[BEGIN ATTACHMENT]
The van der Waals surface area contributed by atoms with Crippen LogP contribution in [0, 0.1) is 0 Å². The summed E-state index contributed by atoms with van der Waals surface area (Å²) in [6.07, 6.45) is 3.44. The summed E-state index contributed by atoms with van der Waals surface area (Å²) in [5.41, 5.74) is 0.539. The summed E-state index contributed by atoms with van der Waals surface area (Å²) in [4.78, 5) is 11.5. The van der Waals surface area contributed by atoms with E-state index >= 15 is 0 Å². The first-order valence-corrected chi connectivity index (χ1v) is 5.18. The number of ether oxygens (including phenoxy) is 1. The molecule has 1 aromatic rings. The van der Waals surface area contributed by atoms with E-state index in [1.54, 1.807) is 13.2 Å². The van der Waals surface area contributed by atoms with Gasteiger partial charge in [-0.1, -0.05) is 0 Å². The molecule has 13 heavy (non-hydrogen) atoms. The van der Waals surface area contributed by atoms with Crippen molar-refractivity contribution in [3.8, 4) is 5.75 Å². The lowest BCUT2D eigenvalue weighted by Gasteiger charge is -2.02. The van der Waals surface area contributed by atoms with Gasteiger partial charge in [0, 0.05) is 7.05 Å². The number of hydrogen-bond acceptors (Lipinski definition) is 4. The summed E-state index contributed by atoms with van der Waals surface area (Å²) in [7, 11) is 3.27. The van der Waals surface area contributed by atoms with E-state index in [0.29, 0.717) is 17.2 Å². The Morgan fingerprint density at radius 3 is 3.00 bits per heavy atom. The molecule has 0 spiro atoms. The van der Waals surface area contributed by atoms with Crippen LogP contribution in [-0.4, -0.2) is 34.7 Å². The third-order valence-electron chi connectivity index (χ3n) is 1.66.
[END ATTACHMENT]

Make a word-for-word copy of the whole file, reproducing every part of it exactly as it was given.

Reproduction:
The van der Waals surface area contributed by atoms with Crippen LogP contribution in [0, 0.1) is 0 Å². The summed E-state index contributed by atoms with van der Waals surface area (Å²) in [6.07, 6.45) is 3.44. The summed E-state index contributed by atoms with van der Waals surface area (Å²) in [5.41, 5.74) is 0.539. The summed E-state index contributed by atoms with van der Waals surface area (Å²) in [4.78, 5) is 11.5. The van der Waals surface area contributed by atoms with E-state index >= 15 is 0 Å². The first-order valence-corrected chi connectivity index (χ1v) is 5.18. The number of ether oxygens (including phenoxy) is 1. The molecule has 1 aromatic rings. The van der Waals surface area contributed by atoms with E-state index in [1.54, 1.807) is 13.2 Å². The van der Waals surface area contributed by atoms with Gasteiger partial charge in [-0.1, -0.05) is 0 Å². The molecule has 13 heavy (non-hydrogen) atoms. The van der Waals surface area contributed by atoms with Crippen molar-refractivity contribution in [3.8, 4) is 5.75 Å². The lowest BCUT2D eigenvalue weighted by Gasteiger charge is -2.02. The van der Waals surface area contributed by atoms with Gasteiger partial charge in [0, 0.05) is 7.05 Å². The number of hydrogen-bond acceptors (Lipinski definition) is 4. The summed E-state index contributed by atoms with van der Waals surface area (Å²) in [7, 11) is 3.27. The van der Waals surface area contributed by atoms with E-state index in [0.29, 0.717) is 17.2 Å². The Morgan fingerprint density at radius 3 is 3.00 bits per heavy atom. The molecule has 0 spiro atoms. The van der Waals surface area contributed by atoms with Crippen LogP contribution in [-0.4, -0.2) is 34.7 Å². The third-order valence-electron chi connectivity index (χ3n) is 1.66.